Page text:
I didn’t want to have sex. Oh, I could get turned on and get to orgasm, but it wasn’t something I really thought much about unless I was out on a date with one of my loves. And the orgasms? Not quite so many and definitely not as easy to achieve. Was the depression managed? Yes, it was. But I discovered that the pesky side effect of lack of interest in sex was going to be a problem if I wanted to get pregnant. So I tried something. I adjusted my dose downward. It made a difference in my attitude about sex. But it also didn’t manage my depression symptoms. I stayed there for a while but eventually decided that I’d rather deal with the potential fall out from taking Effexor than continue taking a medication that had a side effect I considered unacceptable.

Back I went to my doctor. At first he suggested adding a medication but I am, in general, opposed to taking additional medications to counteract an undesirable side effect (I’ve seen too many over medicated people) and why should I add a medication when I knew there was something that worked just fine. So, back I went to taking Effexor. I also discovered that I didn’t need quite as high a dose as before to managed the depression and, sure enough, my libido returned. Is this proof of a causal relationship? No, not really. But it seems strongly co-related.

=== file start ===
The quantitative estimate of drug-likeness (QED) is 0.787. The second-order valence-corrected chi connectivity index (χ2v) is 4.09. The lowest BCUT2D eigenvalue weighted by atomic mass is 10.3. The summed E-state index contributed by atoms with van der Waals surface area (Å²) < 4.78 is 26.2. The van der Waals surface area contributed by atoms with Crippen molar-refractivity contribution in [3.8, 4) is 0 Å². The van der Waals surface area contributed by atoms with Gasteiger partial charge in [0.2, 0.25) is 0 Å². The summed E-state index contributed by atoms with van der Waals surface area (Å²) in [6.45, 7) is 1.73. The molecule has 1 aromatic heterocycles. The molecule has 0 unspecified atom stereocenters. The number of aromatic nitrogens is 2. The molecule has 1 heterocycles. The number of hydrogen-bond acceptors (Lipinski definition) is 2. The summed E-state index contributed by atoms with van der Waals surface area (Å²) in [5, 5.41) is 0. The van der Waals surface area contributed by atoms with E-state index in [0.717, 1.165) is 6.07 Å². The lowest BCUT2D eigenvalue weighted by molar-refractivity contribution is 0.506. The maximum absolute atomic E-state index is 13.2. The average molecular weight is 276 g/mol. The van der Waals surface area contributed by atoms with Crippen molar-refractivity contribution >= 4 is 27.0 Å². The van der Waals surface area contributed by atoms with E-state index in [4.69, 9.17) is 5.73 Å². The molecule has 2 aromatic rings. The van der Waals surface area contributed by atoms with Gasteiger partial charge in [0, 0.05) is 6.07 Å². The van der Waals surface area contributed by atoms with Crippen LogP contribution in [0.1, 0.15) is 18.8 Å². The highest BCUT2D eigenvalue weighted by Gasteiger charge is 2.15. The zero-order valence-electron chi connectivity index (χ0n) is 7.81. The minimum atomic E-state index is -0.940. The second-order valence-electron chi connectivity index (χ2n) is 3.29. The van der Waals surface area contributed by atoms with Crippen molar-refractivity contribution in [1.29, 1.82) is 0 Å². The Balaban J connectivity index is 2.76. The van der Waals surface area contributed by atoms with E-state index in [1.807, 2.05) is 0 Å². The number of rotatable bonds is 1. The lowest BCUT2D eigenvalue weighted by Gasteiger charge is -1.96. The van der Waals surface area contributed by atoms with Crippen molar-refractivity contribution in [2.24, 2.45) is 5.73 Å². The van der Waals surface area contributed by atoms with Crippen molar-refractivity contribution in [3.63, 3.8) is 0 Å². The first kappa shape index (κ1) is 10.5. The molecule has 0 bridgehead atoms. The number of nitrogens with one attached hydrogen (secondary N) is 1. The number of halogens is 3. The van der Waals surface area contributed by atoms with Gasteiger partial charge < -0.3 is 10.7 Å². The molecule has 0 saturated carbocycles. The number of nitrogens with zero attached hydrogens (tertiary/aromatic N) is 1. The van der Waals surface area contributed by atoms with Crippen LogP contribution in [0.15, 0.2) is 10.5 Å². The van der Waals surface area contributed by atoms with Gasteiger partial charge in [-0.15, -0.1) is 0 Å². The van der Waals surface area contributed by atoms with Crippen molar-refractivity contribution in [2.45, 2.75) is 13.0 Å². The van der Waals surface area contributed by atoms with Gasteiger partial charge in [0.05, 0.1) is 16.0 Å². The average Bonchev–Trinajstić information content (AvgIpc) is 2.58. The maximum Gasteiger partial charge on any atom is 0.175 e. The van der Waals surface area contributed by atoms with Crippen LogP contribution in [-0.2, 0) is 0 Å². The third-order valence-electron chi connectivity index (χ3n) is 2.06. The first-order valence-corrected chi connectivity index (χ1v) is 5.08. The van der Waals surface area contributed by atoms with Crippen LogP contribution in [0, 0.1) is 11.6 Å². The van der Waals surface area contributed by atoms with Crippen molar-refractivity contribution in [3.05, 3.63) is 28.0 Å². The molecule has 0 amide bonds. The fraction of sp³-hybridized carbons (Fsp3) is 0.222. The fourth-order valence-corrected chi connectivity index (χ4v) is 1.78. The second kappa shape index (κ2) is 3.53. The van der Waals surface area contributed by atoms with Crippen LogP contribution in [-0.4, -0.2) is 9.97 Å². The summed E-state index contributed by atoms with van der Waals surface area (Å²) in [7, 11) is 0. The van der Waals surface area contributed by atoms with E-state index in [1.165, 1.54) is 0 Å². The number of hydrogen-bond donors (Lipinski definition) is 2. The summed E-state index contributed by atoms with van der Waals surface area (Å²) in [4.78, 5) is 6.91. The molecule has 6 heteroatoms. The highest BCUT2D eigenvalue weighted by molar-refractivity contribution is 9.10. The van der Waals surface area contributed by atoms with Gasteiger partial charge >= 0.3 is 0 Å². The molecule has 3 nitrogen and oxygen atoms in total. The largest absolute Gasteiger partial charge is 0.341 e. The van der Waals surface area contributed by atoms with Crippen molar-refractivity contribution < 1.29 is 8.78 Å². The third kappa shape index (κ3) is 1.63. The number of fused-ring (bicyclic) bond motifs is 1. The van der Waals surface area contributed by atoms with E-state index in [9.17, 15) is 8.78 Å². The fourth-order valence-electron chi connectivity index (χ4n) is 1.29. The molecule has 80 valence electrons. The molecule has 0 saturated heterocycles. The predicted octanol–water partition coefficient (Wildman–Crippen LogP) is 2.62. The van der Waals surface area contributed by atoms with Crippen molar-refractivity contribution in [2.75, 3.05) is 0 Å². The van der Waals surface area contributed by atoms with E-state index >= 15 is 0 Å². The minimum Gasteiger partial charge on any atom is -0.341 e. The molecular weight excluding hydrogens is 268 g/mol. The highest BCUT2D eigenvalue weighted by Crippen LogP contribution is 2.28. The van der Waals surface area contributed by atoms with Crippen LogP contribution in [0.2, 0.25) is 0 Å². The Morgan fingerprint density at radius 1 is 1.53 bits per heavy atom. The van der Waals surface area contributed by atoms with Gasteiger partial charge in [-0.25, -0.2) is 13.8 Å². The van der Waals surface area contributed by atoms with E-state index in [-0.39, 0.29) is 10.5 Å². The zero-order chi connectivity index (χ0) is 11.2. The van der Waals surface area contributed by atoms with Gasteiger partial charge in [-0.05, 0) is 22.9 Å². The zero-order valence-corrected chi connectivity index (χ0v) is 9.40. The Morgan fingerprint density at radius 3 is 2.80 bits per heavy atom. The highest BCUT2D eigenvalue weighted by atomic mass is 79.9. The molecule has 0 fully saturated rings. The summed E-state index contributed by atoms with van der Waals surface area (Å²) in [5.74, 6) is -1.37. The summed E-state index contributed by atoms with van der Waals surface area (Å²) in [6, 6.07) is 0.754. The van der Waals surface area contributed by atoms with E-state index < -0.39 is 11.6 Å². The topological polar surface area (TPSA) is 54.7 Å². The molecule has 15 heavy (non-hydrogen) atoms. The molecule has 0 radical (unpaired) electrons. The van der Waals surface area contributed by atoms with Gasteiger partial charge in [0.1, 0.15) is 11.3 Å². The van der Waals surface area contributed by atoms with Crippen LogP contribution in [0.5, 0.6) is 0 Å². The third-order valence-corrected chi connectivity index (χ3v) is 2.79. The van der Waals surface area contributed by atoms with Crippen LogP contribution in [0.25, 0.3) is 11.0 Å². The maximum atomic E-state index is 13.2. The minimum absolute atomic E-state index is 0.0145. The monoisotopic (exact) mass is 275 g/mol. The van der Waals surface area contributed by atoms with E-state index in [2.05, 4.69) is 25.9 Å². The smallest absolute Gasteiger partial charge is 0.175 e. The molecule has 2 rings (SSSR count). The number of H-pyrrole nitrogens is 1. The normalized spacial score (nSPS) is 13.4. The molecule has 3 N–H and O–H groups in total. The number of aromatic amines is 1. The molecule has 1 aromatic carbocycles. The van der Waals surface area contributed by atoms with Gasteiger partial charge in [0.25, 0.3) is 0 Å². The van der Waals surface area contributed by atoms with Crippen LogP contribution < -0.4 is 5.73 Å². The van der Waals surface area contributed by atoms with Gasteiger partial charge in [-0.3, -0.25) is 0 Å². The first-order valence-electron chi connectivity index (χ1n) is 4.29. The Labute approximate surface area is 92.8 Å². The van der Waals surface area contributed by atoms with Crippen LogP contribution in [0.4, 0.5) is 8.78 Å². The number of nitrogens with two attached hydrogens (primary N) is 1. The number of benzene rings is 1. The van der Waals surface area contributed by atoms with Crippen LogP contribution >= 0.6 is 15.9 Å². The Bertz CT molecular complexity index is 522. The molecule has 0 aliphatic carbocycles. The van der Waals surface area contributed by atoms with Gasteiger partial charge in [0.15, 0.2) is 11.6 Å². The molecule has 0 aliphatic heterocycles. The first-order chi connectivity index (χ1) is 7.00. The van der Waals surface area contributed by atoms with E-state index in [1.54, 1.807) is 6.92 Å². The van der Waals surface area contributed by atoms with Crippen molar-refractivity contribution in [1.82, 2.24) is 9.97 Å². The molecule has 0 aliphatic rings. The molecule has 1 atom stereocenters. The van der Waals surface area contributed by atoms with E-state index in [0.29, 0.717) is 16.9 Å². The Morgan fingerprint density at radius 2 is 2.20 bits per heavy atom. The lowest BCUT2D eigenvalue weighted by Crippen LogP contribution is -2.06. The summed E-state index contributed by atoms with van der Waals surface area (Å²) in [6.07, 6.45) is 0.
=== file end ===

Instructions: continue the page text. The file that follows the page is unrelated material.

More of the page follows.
On the whole I am happy with this medication. What occasionally concerns me is what happens if this medication stops working? That isn’t something anyone can answer, but the other meds took years to stop working so I have some time. I think.

I hope.